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Welcome, Metrologists, QA Personnel, Regulated Personnel and otherwise,

Where to start? This being the first of a series of editorials on life in the field of calibration in regulated environments; I ponder the genre of materials that I could contribute, should contribute, in addition to things I would like to blog, but probably shouldn’t…

What a small world this profession really is. I have a genuine amazement of the similarities I see on the road, referencing my own experiences in the world of metrology to different sites and professionals I visit, and simply put, the similarities between the sites and the Metrologists themselves.

Back in 1992, freshly out of ‘the basis of knowledge’, I stumbled upon the profession of the ‘old fella’. By ‘stumbling’, I refer to my lack of a clue of the (now) indistinguishable terms of Calibration and Metrology. My father co-founded a private metrology lab back in the 60’s, dealing primarily in optical measurements. I have vivid childhood memories of following him to ‘the grind’ and experiencing his day-to-day work life. After being recruited into a pharmaceutical company in Chicago, I quickly learned that calibration and metrology were one in the same. The apple doesn’t fall far from the tree. So, this ‘metrology’ thing was instilled in me early on, genetically and/or otherwise.

I got my own start calibrating analytical instrumentation – LCs, GCs, DSCs, AAs, pH, RTDs, TCs, etc. – enough acronyms and new concepts to make the head spin from the start. Coupled with some FDA regulations, there was a lot to learn, and as regulations and technology change and advance, there will always be a learning curve ahead.

Of the many items to write about first, I thought I would discuss one that seems to plague organizations across the board. While there are a good number of calibration disciplines that meet those criteria, I chose humidity. For starters, there are a plethora of vendors who claim accuracies that are nearly impossible to maintain over the common one-year re-calibration cycle for their RH standards. Some manufacturers even claim field accuracies that match uncertainties of the best primary standards available. To compound the problem, in lieu of a meaningful review by a process assessment team, including metrologists and/or validation personnel who have inherent knowledge of the actual track records in the field, these specifications are often applied directly as the process limit.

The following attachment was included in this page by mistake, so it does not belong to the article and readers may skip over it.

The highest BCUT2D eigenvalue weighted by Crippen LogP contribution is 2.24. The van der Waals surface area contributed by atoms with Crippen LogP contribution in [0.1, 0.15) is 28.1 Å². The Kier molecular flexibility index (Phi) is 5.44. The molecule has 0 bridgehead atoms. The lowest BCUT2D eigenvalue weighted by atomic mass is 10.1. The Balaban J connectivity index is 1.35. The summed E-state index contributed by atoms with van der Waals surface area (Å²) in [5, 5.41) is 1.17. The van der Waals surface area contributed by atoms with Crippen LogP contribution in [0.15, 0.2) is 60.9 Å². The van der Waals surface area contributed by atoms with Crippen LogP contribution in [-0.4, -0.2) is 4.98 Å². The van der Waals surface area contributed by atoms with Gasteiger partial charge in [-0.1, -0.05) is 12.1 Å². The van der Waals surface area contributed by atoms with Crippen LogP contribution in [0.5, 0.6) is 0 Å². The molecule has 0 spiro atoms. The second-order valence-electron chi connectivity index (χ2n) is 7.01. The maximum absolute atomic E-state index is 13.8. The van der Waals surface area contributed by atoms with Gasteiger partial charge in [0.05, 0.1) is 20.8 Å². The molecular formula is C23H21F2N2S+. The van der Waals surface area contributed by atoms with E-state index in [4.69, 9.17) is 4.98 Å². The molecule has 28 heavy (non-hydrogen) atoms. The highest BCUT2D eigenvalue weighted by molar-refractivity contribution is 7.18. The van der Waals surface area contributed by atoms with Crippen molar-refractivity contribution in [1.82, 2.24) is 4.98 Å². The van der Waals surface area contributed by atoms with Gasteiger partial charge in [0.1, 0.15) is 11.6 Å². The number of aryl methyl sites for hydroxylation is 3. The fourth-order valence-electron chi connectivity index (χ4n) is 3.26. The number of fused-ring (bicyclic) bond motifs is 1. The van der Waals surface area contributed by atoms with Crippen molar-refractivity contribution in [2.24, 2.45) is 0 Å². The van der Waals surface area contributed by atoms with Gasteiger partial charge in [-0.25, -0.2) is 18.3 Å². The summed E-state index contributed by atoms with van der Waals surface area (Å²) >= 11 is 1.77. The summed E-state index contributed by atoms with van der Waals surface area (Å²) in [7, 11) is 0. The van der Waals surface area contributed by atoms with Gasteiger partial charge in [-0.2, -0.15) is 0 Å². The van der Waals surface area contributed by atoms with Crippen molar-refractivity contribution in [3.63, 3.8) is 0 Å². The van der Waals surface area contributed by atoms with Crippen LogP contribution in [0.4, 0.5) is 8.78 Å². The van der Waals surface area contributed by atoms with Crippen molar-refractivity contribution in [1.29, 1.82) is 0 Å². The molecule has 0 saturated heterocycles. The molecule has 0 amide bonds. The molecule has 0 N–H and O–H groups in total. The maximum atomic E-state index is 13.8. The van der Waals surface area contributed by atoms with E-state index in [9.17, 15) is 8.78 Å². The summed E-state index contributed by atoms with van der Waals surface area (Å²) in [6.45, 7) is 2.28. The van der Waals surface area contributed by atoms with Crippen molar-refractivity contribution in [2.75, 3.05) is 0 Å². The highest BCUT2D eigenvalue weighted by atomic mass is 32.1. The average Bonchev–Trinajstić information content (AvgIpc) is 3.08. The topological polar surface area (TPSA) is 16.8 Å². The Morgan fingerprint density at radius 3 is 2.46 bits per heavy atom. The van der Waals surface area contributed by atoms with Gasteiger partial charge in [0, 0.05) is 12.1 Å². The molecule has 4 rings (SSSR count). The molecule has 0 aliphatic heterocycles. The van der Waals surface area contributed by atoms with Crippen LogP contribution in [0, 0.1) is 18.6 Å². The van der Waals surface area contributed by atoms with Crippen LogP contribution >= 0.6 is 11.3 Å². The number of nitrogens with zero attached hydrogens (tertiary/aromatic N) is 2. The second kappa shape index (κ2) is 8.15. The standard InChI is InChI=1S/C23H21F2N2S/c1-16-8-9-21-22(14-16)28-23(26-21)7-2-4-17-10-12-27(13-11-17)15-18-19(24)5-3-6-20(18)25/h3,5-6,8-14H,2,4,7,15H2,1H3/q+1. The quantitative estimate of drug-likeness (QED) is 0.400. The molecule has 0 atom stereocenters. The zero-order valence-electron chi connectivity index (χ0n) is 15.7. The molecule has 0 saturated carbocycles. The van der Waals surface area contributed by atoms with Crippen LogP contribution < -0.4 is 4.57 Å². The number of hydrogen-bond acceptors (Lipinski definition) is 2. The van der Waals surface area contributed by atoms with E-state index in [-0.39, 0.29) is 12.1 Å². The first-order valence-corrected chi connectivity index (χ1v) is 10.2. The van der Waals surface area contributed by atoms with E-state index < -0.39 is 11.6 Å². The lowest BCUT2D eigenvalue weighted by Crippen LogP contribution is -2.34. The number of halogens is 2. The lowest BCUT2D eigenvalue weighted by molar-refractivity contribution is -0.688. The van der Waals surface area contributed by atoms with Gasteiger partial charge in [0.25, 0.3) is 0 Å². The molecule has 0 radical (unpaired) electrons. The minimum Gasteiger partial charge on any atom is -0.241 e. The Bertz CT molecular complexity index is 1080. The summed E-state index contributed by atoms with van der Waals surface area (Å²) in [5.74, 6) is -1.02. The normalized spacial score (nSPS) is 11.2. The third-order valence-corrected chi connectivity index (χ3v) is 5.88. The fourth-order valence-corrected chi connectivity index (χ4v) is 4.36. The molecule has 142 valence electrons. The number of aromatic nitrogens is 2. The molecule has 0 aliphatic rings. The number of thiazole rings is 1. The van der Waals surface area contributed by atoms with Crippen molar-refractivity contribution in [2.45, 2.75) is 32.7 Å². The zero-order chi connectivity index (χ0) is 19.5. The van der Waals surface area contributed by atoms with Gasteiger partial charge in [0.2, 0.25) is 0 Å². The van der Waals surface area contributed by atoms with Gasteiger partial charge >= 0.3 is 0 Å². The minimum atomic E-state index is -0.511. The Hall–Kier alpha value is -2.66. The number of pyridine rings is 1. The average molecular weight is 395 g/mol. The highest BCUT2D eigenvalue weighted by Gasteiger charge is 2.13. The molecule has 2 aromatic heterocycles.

I once encountered a process tolerance for a manufacturing suite HVAC system that was ± 2.0%. When taken into account that the true accuracy of the handheld standards used was probably ± 5.0% over a 12-month period, you might guess there were a lot of impact assessments generated until the process tolerance was re-assessed. I can almost be certain that the team who derived the process specifications transcribed the values listed on the spec sheet for the field transmitters, and placed far too much confidence in the test standards used to verify that specification.

When the business owners were contacted about the process tolerances assigned, they agreed that ± 2.0% was not a meaningful process tolerance for a number of reasons above and beyond the reasons mentioned above. Simply put, nobody had questioned the system specifications at the time of installation. There were no processes in the suite that were ultra-sensitive to high humidity or somewhat dry conditions, and the assigned limits were never needed for the process in the first place. The much more meaningful process limit allocation of ± 10.0% RH was applied, and ended the impact assessments altogether.

When tight humidity control is needed for hydroscopic API’s, stability studies, etc., where higher accuracies are required, we get into the realm of chilled mirror or differential pressure generators to ultimately support the process, and usually, greatly increased calibration cycles for the UUT’s (units under test). Unfortunately, these types of standards can be very costly, but in many instances, they are completely justified where humidity is mission critical to a process.

For many hand-held hygrometers, I have found that the common manufacturer specifications of ± 2.0% are met somewhere around a 60% confidence level at a one-year certification interval after typical field usage. Applying the common 4-1 TAR (testing accuracy ratio), it is clearly questionable to apply these standards to support a tightly controlled RH environment. Again, it can be stressed that in many cases, relative humidity specs, like many others, are often much more stringent than need be. However, arbitrarily assigned or otherwise, our process limits are what we are held accountable for…